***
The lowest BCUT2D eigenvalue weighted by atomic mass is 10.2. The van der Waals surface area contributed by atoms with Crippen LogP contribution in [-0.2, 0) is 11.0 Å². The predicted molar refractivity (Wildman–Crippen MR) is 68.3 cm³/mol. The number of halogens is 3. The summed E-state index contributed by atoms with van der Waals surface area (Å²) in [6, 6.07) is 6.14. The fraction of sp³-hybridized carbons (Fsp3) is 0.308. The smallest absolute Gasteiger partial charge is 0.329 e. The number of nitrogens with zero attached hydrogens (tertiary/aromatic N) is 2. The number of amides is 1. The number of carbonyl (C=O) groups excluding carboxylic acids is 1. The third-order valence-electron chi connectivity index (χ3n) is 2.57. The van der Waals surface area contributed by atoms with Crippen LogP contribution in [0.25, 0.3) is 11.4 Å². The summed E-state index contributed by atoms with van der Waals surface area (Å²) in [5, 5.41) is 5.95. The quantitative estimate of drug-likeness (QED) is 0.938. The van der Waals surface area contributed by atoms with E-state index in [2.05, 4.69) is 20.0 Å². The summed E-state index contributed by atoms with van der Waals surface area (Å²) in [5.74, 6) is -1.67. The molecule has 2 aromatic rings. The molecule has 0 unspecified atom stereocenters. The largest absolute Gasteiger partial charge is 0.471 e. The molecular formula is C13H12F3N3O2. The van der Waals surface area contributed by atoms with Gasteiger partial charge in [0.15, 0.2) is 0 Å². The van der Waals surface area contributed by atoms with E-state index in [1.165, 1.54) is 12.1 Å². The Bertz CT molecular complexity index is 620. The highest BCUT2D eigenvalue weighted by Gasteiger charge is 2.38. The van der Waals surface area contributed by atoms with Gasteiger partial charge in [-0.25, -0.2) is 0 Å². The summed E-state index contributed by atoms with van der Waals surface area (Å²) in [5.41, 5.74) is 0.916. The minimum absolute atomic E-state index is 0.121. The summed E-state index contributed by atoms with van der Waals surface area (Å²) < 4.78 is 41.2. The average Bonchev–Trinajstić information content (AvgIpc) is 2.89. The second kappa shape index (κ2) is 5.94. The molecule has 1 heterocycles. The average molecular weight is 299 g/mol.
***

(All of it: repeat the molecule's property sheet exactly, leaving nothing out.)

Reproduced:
The lowest BCUT2D eigenvalue weighted by atomic mass is 10.2. The van der Waals surface area contributed by atoms with Crippen LogP contribution in [-0.2, 0) is 11.0 Å². The predicted molar refractivity (Wildman–Crippen MR) is 68.3 cm³/mol. The number of halogens is 3. The summed E-state index contributed by atoms with van der Waals surface area (Å²) in [6, 6.07) is 6.14. The fraction of sp³-hybridized carbons (Fsp3) is 0.308. The smallest absolute Gasteiger partial charge is 0.329 e. The number of nitrogens with zero attached hydrogens (tertiary/aromatic N) is 2. The number of amides is 1. The number of carbonyl (C=O) groups excluding carboxylic acids is 1. The third-order valence-electron chi connectivity index (χ3n) is 2.57. The van der Waals surface area contributed by atoms with Crippen LogP contribution in [0.25, 0.3) is 11.4 Å². The summed E-state index contributed by atoms with van der Waals surface area (Å²) in [5, 5.41) is 5.95. The quantitative estimate of drug-likeness (QED) is 0.938. The van der Waals surface area contributed by atoms with E-state index in [2.05, 4.69) is 20.0 Å². The summed E-state index contributed by atoms with van der Waals surface area (Å²) in [5.74, 6) is -1.67. The molecule has 2 aromatic rings. The molecule has 0 unspecified atom stereocenters. The largest absolute Gasteiger partial charge is 0.471 e. The molecular formula is C13H12F3N3O2. The van der Waals surface area contributed by atoms with Gasteiger partial charge in [0.15, 0.2) is 0 Å². The van der Waals surface area contributed by atoms with E-state index in [1.165, 1.54) is 12.1 Å². The Bertz CT molecular complexity index is 620. The highest BCUT2D eigenvalue weighted by Gasteiger charge is 2.38. The van der Waals surface area contributed by atoms with Gasteiger partial charge in [-0.25, -0.2) is 0 Å². The summed E-state index contributed by atoms with van der Waals surface area (Å²) in [5.41, 5.74) is 0.916. The minimum absolute atomic E-state index is 0.121. The summed E-state index contributed by atoms with van der Waals surface area (Å²) < 4.78 is 41.2. The average Bonchev–Trinajstić information content (AvgIpc) is 2.89. The second kappa shape index (κ2) is 5.94. The molecule has 1 heterocycles. The average molecular weight is 299 g/mol.